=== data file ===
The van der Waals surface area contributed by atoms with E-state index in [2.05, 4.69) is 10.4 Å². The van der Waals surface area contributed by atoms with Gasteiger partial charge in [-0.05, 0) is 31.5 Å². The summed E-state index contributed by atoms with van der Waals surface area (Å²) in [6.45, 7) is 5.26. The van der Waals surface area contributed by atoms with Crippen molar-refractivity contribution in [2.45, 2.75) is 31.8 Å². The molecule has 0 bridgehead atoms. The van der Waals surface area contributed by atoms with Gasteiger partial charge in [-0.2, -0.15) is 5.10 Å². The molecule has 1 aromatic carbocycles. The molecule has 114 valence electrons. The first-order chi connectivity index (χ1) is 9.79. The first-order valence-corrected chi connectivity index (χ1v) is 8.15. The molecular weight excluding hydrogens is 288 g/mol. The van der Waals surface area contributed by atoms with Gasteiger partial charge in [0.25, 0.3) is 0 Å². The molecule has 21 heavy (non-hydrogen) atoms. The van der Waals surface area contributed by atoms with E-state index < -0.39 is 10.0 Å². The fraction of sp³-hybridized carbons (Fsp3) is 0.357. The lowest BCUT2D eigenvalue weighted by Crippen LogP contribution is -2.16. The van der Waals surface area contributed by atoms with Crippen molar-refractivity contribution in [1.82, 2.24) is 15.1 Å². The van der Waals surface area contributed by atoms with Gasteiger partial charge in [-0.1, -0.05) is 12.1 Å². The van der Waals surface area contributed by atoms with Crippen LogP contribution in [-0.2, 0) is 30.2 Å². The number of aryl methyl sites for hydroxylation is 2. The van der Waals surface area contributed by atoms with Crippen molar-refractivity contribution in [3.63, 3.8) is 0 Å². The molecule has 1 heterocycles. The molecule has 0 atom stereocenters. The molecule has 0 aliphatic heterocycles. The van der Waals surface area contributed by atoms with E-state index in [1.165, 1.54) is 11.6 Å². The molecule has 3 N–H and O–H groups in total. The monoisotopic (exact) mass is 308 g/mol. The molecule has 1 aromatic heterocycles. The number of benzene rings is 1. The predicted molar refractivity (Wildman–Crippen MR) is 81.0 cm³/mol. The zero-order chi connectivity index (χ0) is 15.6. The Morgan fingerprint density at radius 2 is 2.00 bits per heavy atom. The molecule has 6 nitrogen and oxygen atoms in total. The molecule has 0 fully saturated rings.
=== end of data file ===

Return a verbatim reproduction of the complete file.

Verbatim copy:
The van der Waals surface area contributed by atoms with E-state index in [2.05, 4.69) is 10.4 Å². The van der Waals surface area contributed by atoms with Gasteiger partial charge in [-0.05, 0) is 31.5 Å². The summed E-state index contributed by atoms with van der Waals surface area (Å²) in [6.45, 7) is 5.26. The van der Waals surface area contributed by atoms with Crippen molar-refractivity contribution in [2.45, 2.75) is 31.8 Å². The molecule has 0 bridgehead atoms. The van der Waals surface area contributed by atoms with Gasteiger partial charge in [-0.2, -0.15) is 5.10 Å². The molecule has 1 aromatic carbocycles. The molecule has 114 valence electrons. The first-order chi connectivity index (χ1) is 9.79. The first-order valence-corrected chi connectivity index (χ1v) is 8.15. The molecular weight excluding hydrogens is 288 g/mol. The van der Waals surface area contributed by atoms with Gasteiger partial charge in [0.25, 0.3) is 0 Å². The molecule has 21 heavy (non-hydrogen) atoms. The van der Waals surface area contributed by atoms with E-state index < -0.39 is 10.0 Å². The fraction of sp³-hybridized carbons (Fsp3) is 0.357. The lowest BCUT2D eigenvalue weighted by Crippen LogP contribution is -2.16. The van der Waals surface area contributed by atoms with Crippen molar-refractivity contribution in [1.82, 2.24) is 15.1 Å². The van der Waals surface area contributed by atoms with Gasteiger partial charge in [-0.1, -0.05) is 12.1 Å². The van der Waals surface area contributed by atoms with Crippen LogP contribution in [-0.2, 0) is 30.2 Å². The number of aryl methyl sites for hydroxylation is 2. The van der Waals surface area contributed by atoms with Crippen molar-refractivity contribution in [3.63, 3.8) is 0 Å². The molecule has 1 heterocycles. The molecule has 0 atom stereocenters. The molecule has 0 aliphatic heterocycles. The van der Waals surface area contributed by atoms with E-state index in [1.165, 1.54) is 11.6 Å². The molecule has 3 N–H and O–H groups in total. The monoisotopic (exact) mass is 308 g/mol. The molecule has 1 aromatic heterocycles. The number of benzene rings is 1. The predicted molar refractivity (Wildman–Crippen MR) is 81.0 cm³/mol. The zero-order chi connectivity index (χ0) is 15.6. The Morgan fingerprint density at radius 2 is 2.00 bits per heavy atom. The molecule has 6 nitrogen and oxygen atoms in total. The molecule has 0 fully saturated rings.